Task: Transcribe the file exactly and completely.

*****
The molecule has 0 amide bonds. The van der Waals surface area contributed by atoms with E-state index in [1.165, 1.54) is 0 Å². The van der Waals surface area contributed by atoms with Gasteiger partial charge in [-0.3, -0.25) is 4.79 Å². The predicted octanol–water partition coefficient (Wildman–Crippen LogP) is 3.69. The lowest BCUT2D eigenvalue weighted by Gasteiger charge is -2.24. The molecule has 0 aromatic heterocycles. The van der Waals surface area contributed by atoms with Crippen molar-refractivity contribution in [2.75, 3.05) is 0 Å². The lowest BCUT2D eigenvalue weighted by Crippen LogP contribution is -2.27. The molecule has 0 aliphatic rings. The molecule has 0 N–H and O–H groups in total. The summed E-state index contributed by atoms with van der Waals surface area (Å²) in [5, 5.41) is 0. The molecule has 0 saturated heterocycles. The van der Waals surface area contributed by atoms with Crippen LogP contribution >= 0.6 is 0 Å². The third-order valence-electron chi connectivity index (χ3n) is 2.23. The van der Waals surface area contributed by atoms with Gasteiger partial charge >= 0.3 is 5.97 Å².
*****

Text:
The molecule has 0 amide bonds. The van der Waals surface area contributed by atoms with E-state index in [1.165, 1.54) is 0 Å². The van der Waals surface area contributed by atoms with Gasteiger partial charge in [-0.3, -0.25) is 4.79 Å². The predicted octanol–water partition coefficient (Wildman–Crippen LogP) is 3.69. The lowest BCUT2D eigenvalue weighted by Gasteiger charge is -2.24. The molecule has 0 aromatic heterocycles. The van der Waals surface area contributed by atoms with Crippen molar-refractivity contribution in [2.75, 3.05) is 0 Å². The lowest BCUT2D eigenvalue weighted by Crippen LogP contribution is -2.27. The molecule has 0 aliphatic rings. The molecule has 0 N–H and O–H groups in total. The summed E-state index contributed by atoms with van der Waals surface area (Å²) in [5, 5.41) is 0. The molecule has 0 saturated heterocycles. The van der Waals surface area contributed by atoms with Crippen LogP contribution >= 0.6 is 0 Å². The third-order valence-electron chi connectivity index (χ3n) is 2.23. The van der Waals surface area contributed by atoms with Gasteiger partial charge >= 0.3 is 5.97 Å².